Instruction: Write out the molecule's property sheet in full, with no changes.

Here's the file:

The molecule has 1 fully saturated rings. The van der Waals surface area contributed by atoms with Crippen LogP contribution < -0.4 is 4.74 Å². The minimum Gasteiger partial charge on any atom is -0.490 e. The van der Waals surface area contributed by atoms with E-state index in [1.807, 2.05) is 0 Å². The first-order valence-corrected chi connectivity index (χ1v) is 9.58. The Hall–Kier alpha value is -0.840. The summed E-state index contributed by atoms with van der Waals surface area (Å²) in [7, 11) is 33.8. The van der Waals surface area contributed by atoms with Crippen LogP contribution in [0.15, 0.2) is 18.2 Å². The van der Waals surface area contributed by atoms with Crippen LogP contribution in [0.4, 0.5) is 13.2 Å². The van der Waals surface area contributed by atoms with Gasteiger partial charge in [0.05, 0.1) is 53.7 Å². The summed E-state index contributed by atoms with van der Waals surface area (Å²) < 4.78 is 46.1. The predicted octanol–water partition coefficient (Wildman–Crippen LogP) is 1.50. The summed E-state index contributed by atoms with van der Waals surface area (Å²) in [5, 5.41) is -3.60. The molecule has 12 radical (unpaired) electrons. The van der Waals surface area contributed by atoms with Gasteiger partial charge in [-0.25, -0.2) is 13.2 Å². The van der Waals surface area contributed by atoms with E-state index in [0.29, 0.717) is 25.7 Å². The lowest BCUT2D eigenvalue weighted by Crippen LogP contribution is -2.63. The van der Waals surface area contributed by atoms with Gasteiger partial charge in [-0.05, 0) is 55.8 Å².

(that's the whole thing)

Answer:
The molecule has 1 fully saturated rings. The van der Waals surface area contributed by atoms with Crippen LogP contribution < -0.4 is 4.74 Å². The minimum Gasteiger partial charge on any atom is -0.490 e. The van der Waals surface area contributed by atoms with E-state index in [1.807, 2.05) is 0 Å². The first-order valence-corrected chi connectivity index (χ1v) is 9.58. The Hall–Kier alpha value is -0.840. The summed E-state index contributed by atoms with van der Waals surface area (Å²) in [7, 11) is 33.8. The van der Waals surface area contributed by atoms with Crippen LogP contribution in [0.15, 0.2) is 18.2 Å². The van der Waals surface area contributed by atoms with Crippen LogP contribution in [0.4, 0.5) is 13.2 Å². The van der Waals surface area contributed by atoms with Gasteiger partial charge in [0.05, 0.1) is 53.7 Å². The summed E-state index contributed by atoms with van der Waals surface area (Å²) < 4.78 is 46.1. The predicted octanol–water partition coefficient (Wildman–Crippen LogP) is 1.50. The summed E-state index contributed by atoms with van der Waals surface area (Å²) in [5, 5.41) is -3.60. The molecule has 12 radical (unpaired) electrons. The van der Waals surface area contributed by atoms with Gasteiger partial charge in [-0.25, -0.2) is 13.2 Å². The van der Waals surface area contributed by atoms with E-state index in [0.29, 0.717) is 25.7 Å². The lowest BCUT2D eigenvalue weighted by Crippen LogP contribution is -2.63. The van der Waals surface area contributed by atoms with Gasteiger partial charge in [-0.05, 0) is 55.8 Å².